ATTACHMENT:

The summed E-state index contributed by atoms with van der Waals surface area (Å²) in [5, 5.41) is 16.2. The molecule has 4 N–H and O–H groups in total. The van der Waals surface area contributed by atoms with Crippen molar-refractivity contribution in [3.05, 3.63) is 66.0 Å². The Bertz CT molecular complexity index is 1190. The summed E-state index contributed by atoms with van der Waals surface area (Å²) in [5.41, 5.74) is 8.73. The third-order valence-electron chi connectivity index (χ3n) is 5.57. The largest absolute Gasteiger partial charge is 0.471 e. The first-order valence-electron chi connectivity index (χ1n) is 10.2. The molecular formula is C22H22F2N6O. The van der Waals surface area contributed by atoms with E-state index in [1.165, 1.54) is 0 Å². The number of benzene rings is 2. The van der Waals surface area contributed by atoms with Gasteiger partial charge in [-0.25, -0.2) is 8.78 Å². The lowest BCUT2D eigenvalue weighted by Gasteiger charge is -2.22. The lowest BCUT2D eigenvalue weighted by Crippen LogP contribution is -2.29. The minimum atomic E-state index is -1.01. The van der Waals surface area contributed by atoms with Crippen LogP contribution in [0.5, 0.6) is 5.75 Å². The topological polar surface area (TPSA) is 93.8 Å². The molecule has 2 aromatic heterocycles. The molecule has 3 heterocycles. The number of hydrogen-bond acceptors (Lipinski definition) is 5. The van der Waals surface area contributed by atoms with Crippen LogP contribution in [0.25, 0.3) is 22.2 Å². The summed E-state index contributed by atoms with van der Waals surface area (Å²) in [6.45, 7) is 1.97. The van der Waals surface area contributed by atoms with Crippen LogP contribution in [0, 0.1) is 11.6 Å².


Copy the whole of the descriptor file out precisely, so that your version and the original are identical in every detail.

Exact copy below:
The summed E-state index contributed by atoms with van der Waals surface area (Å²) in [5, 5.41) is 16.2. The molecule has 4 N–H and O–H groups in total. The van der Waals surface area contributed by atoms with Crippen molar-refractivity contribution in [3.05, 3.63) is 66.0 Å². The Bertz CT molecular complexity index is 1190. The summed E-state index contributed by atoms with van der Waals surface area (Å²) in [5.41, 5.74) is 8.73. The third-order valence-electron chi connectivity index (χ3n) is 5.57. The largest absolute Gasteiger partial charge is 0.471 e. The first-order valence-electron chi connectivity index (χ1n) is 10.2. The molecular formula is C22H22F2N6O. The van der Waals surface area contributed by atoms with E-state index in [1.165, 1.54) is 0 Å². The number of benzene rings is 2. The van der Waals surface area contributed by atoms with Gasteiger partial charge in [-0.25, -0.2) is 8.78 Å². The lowest BCUT2D eigenvalue weighted by Gasteiger charge is -2.22. The lowest BCUT2D eigenvalue weighted by Crippen LogP contribution is -2.29. The minimum atomic E-state index is -1.01. The van der Waals surface area contributed by atoms with Crippen LogP contribution in [0.5, 0.6) is 5.75 Å². The topological polar surface area (TPSA) is 93.8 Å². The molecule has 2 aromatic heterocycles. The molecule has 3 heterocycles. The number of hydrogen-bond acceptors (Lipinski definition) is 5. The van der Waals surface area contributed by atoms with Crippen LogP contribution in [0.25, 0.3) is 22.2 Å². The summed E-state index contributed by atoms with van der Waals surface area (Å²) in [6.45, 7) is 1.97. The van der Waals surface area contributed by atoms with Crippen LogP contribution in [0, 0.1) is 11.6 Å².